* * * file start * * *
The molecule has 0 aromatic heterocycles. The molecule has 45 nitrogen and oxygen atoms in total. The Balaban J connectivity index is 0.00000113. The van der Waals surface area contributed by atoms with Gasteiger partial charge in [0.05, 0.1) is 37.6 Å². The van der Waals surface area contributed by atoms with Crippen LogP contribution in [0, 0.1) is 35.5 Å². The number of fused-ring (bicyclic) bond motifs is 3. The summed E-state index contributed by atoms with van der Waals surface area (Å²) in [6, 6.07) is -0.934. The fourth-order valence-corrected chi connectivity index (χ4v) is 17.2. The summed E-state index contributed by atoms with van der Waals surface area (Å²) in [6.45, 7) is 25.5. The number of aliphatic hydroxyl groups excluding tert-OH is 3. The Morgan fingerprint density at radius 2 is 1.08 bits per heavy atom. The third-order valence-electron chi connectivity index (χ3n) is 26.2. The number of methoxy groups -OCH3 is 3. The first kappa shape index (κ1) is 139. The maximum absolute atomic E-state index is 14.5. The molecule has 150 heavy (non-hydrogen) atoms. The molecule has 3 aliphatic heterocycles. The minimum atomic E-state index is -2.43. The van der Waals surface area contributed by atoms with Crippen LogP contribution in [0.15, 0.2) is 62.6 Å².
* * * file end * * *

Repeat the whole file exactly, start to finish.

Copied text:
The molecule has 0 aromatic heterocycles. The molecule has 45 nitrogen and oxygen atoms in total. The Balaban J connectivity index is 0.00000113. The van der Waals surface area contributed by atoms with Gasteiger partial charge in [0.05, 0.1) is 37.6 Å². The van der Waals surface area contributed by atoms with Crippen LogP contribution in [0, 0.1) is 35.5 Å². The number of fused-ring (bicyclic) bond motifs is 3. The summed E-state index contributed by atoms with van der Waals surface area (Å²) in [6, 6.07) is -0.934. The fourth-order valence-corrected chi connectivity index (χ4v) is 17.2. The summed E-state index contributed by atoms with van der Waals surface area (Å²) in [6.45, 7) is 25.5. The number of aliphatic hydroxyl groups excluding tert-OH is 3. The Morgan fingerprint density at radius 2 is 1.08 bits per heavy atom. The third-order valence-electron chi connectivity index (χ3n) is 26.2. The number of methoxy groups -OCH3 is 3. The first kappa shape index (κ1) is 139. The maximum absolute atomic E-state index is 14.5. The molecule has 150 heavy (non-hydrogen) atoms. The molecule has 3 aliphatic heterocycles. The minimum atomic E-state index is -2.43. The van der Waals surface area contributed by atoms with Crippen LogP contribution in [0.15, 0.2) is 62.6 Å².